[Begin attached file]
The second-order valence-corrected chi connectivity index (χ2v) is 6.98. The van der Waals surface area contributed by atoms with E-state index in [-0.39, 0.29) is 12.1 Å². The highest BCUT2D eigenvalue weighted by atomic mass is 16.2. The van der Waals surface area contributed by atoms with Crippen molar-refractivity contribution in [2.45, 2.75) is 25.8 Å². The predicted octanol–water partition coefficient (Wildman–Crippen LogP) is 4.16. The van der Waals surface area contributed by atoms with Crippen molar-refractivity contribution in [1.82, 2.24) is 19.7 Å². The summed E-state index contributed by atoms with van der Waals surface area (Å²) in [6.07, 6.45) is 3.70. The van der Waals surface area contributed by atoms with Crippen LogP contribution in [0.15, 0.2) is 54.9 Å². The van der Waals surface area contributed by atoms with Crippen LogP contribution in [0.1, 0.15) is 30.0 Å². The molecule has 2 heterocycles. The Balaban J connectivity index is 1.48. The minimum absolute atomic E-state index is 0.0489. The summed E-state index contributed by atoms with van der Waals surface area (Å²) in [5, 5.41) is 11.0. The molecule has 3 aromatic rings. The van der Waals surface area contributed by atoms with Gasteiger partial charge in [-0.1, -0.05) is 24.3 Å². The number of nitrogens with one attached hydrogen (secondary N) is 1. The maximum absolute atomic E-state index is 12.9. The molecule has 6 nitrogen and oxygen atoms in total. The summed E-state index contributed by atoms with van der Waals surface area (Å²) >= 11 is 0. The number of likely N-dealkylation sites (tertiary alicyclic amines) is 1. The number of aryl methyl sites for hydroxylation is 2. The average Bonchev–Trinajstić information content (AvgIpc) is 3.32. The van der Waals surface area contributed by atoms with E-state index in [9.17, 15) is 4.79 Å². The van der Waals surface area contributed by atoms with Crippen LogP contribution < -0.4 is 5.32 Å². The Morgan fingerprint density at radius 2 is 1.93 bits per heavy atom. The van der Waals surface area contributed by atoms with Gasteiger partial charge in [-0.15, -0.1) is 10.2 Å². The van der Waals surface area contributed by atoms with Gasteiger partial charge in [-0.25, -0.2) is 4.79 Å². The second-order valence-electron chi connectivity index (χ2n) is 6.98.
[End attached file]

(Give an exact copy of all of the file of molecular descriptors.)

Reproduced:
The second-order valence-corrected chi connectivity index (χ2v) is 6.98. The van der Waals surface area contributed by atoms with E-state index in [-0.39, 0.29) is 12.1 Å². The highest BCUT2D eigenvalue weighted by atomic mass is 16.2. The van der Waals surface area contributed by atoms with Crippen molar-refractivity contribution in [2.45, 2.75) is 25.8 Å². The predicted octanol–water partition coefficient (Wildman–Crippen LogP) is 4.16. The van der Waals surface area contributed by atoms with Crippen molar-refractivity contribution in [1.82, 2.24) is 19.7 Å². The summed E-state index contributed by atoms with van der Waals surface area (Å²) in [6.07, 6.45) is 3.70. The van der Waals surface area contributed by atoms with Crippen LogP contribution in [0.15, 0.2) is 54.9 Å². The van der Waals surface area contributed by atoms with Crippen LogP contribution in [0.1, 0.15) is 30.0 Å². The molecule has 2 heterocycles. The Balaban J connectivity index is 1.48. The minimum absolute atomic E-state index is 0.0489. The summed E-state index contributed by atoms with van der Waals surface area (Å²) in [5, 5.41) is 11.0. The molecule has 3 aromatic rings. The van der Waals surface area contributed by atoms with Gasteiger partial charge in [-0.1, -0.05) is 24.3 Å². The number of nitrogens with one attached hydrogen (secondary N) is 1. The maximum absolute atomic E-state index is 12.9. The molecule has 6 nitrogen and oxygen atoms in total. The summed E-state index contributed by atoms with van der Waals surface area (Å²) >= 11 is 0. The number of likely N-dealkylation sites (tertiary alicyclic amines) is 1. The number of aryl methyl sites for hydroxylation is 2. The average Bonchev–Trinajstić information content (AvgIpc) is 3.32. The van der Waals surface area contributed by atoms with E-state index in [9.17, 15) is 4.79 Å². The van der Waals surface area contributed by atoms with Crippen LogP contribution < -0.4 is 5.32 Å². The Morgan fingerprint density at radius 2 is 1.93 bits per heavy atom. The van der Waals surface area contributed by atoms with Gasteiger partial charge in [-0.15, -0.1) is 10.2 Å². The van der Waals surface area contributed by atoms with Gasteiger partial charge in [-0.25, -0.2) is 4.79 Å². The second-order valence-electron chi connectivity index (χ2n) is 6.98.